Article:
[BreachExchange] Is the cloud lulling us into security complacency?
destry at riskbasedsecurity.com
Fri Aug 2 10:00:41 EDT 2019
The recent CapitalOne breach has certainly made lots of headlines in
less than a day since the story broke out. And sadly, it has already
thrust the $700M settlement that was reached from the largest ever
data breach – the Equifax one – onto the sidelines just days after the
news of that settlement broke out.
But going back to CapitalOne, there are lots of lessons to be learned
there certainly. I want to focus on where CapitalOne’s data centers
were and what that means for the rest of the planet from a security
perspective. CapitalOne has been one of the most vocal AWS customers.
They have appeared at numerous AWS events and touted how they have
completely shuttered all their data centers and run exclusively on
Amazon. And to be fair, they have also shared their best practices and
use of AWS services.
And then this happens.
So, the question is: if one of the savviest AWS customers can suffer
such a large and embarrassing data breach, then every AWS (and
non-AWS) customer should be concerned...and taking proactive steps to
address what cloud security means and what it does not mean.
Put another way, is reliance on the cloud lulling us into security complacency?
1. From rack and stack to spin up on a whim
In the days when every mid to large enterprise had one or more
dedicated data centers and setting up a new server or rack involved
wiring, power, cooling as well as extensive network and security
reconfigurations. And it could literally take weeks. And that time
would allow to ask the basic and not-so-basic security questions.
Today, compute, storage, serverless…everything is on-demand. And cloud
bursting and data hoarding is inexpensive and quick. Everything has
been accelerated many times over. So, unless security is in the
process blueprint or the cloud provider offers it as a default setting
(e.g. AWS by default now encrypts its S3 buckets after many an
incident of unsecured data stores was reported) it can easily get lost
in the noise.
2. The shared responsibility model is pretty descriptive except that
it can relegate to distant memory
When AWS came up with the Shared Responsibility Model, it got great
kudos for explaining clearly what they are responsible for – “security
of the cloud” and what the customer is responsible for “security in
the cloud.” But the pace at which AWS releases features, it is so easy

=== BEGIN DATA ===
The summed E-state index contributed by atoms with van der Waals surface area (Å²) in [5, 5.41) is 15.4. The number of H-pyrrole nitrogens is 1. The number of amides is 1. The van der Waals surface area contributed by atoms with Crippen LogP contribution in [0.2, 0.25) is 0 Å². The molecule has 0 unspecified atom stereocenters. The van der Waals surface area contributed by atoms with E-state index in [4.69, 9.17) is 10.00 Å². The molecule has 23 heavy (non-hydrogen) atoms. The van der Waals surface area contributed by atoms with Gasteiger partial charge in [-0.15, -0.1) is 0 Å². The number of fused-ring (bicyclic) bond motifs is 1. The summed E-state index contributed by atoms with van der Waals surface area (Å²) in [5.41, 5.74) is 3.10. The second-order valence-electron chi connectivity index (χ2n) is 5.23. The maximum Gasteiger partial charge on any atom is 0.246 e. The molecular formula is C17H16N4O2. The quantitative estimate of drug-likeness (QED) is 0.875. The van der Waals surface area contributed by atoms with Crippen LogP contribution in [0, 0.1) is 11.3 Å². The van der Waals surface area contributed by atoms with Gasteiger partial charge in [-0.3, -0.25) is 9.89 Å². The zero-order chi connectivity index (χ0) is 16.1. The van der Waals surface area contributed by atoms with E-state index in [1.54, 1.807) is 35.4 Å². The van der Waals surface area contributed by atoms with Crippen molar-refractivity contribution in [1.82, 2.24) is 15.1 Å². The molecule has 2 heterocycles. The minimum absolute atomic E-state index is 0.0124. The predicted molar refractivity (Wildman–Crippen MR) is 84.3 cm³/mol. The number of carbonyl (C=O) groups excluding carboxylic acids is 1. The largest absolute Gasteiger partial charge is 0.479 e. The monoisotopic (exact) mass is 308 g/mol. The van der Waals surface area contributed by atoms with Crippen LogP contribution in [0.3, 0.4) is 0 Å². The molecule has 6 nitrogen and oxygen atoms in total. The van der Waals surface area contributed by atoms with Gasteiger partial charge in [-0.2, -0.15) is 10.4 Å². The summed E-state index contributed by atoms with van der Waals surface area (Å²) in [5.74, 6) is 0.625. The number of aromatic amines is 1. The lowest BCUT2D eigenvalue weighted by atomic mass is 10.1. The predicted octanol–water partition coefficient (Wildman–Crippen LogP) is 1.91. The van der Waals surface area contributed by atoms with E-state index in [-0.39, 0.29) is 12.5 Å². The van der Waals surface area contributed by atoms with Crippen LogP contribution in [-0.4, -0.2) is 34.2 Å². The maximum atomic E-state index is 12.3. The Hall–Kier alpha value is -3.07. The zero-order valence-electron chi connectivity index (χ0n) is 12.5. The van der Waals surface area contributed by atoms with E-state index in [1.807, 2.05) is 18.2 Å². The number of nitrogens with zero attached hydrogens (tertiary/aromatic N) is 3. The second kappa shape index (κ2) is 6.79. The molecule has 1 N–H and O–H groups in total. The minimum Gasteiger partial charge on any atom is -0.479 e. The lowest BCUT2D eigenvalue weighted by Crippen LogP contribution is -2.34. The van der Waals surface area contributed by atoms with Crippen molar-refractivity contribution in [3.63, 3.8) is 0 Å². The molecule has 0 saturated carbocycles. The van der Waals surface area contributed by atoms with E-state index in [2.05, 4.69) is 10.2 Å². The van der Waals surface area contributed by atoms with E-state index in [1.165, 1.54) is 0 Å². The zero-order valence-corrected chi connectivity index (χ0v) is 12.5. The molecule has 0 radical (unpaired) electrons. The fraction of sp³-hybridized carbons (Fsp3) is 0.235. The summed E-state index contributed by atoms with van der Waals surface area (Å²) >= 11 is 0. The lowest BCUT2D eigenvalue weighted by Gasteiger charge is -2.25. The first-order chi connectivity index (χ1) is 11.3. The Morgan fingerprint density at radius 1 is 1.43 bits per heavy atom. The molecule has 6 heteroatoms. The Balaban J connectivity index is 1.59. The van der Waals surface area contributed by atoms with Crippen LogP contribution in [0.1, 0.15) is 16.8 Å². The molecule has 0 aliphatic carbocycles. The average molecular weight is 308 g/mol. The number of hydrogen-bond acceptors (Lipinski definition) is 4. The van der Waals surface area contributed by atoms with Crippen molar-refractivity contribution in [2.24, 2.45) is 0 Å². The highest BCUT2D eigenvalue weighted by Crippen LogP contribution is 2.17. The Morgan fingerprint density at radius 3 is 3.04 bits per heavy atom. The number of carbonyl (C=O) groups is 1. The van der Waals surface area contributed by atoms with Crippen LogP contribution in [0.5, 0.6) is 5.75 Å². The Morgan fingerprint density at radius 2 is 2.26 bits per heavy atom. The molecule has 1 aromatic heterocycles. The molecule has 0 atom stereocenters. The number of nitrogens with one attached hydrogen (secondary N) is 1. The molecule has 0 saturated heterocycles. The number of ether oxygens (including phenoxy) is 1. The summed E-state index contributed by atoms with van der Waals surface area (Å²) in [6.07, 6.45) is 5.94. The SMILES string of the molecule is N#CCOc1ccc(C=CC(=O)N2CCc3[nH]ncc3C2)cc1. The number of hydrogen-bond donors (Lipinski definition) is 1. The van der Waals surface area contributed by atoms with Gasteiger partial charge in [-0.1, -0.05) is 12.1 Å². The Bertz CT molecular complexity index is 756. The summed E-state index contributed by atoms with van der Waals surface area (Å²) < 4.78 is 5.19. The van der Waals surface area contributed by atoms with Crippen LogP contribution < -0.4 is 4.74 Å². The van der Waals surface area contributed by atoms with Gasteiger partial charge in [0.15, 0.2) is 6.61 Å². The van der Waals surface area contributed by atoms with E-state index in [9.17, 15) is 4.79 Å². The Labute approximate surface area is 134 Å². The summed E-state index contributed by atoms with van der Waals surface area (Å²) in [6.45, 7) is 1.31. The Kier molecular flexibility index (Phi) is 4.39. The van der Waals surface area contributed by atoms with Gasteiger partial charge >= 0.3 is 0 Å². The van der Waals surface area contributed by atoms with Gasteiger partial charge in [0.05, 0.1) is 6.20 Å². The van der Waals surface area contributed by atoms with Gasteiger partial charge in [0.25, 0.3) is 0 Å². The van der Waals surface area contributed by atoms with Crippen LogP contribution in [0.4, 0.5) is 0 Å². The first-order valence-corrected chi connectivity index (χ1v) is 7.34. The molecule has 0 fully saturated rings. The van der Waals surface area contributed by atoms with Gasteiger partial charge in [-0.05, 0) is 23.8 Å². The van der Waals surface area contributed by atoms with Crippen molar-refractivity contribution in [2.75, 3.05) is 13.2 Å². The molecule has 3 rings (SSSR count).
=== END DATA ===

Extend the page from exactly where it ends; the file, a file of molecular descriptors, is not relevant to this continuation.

to get caught up with the catchy names – Greengrass, Lambda, Control
Tower – and delve into them without remembering the “of” the cloud and
“in” the cloud responsibility distinction. And that oversight can
prove to be very costly.
3. No two clouds are the same, and doing multi-cloud requires extra
effort and care
While multi-cloud has a bevy of advantages – better pricing,
redundancy, bleeding edge feature rollout etc., it also puts a burden
on the teams using multi-cloud. The investment to keep up with the
latest and greatest and then know how to use it. But from a security
perspective the challenge is far greater. Why? Because while
inherently the shared responsibility model should apply to all clouds
– AWS, Azure, Google, etc. – the implementation and the risk
attribution could be very different.
For instance, can an infrastructure administrator gone rogue have the
ability to steal a Virtual Machine. Or if a data store is encrypted,
does the end customer alone have the master key or does the cloud
provider hold the key as well? And the answers could and usually are
very different from cloud to cloud. And so, the shared responsibility
model is also cloud specific.
These are three challenges as it relates to cloud security that makes
this journey not such an obvious one when seen from the lens of
security and privacy. So, what does a business do then? Slow down or
stop cloud adoption. The answer to that is obvious. No, that ship has
Instead, ask yourself these questions periodically:
1. Have I identified recently all the sanctioned and unsanctioned
cloud workloads across all major public clouds for my enterprise
(there are tools that do this kind of discovery)?
2. Remind yourself and your team of the “shared responsibility model”
and for all the cloud workloads ask what “in the cloud” security
means. The answer could be very different for a cloud connected IoT
sensor to a serverless compute engine.
3. And finally, develop experts within your organization or engage a
trusted third-party to educate constantly on the multi-cloud
differences for the features you are working with from a security and
privacy angle. Costly and Time consuming? Yes. Critical? Absolutely.
Over the course of the coming weeks and months, we will learn more
about the CapitalOne breach. But to borrow a marketing tagline from
them ask yourself this question constantly “What’s in your cloud”?
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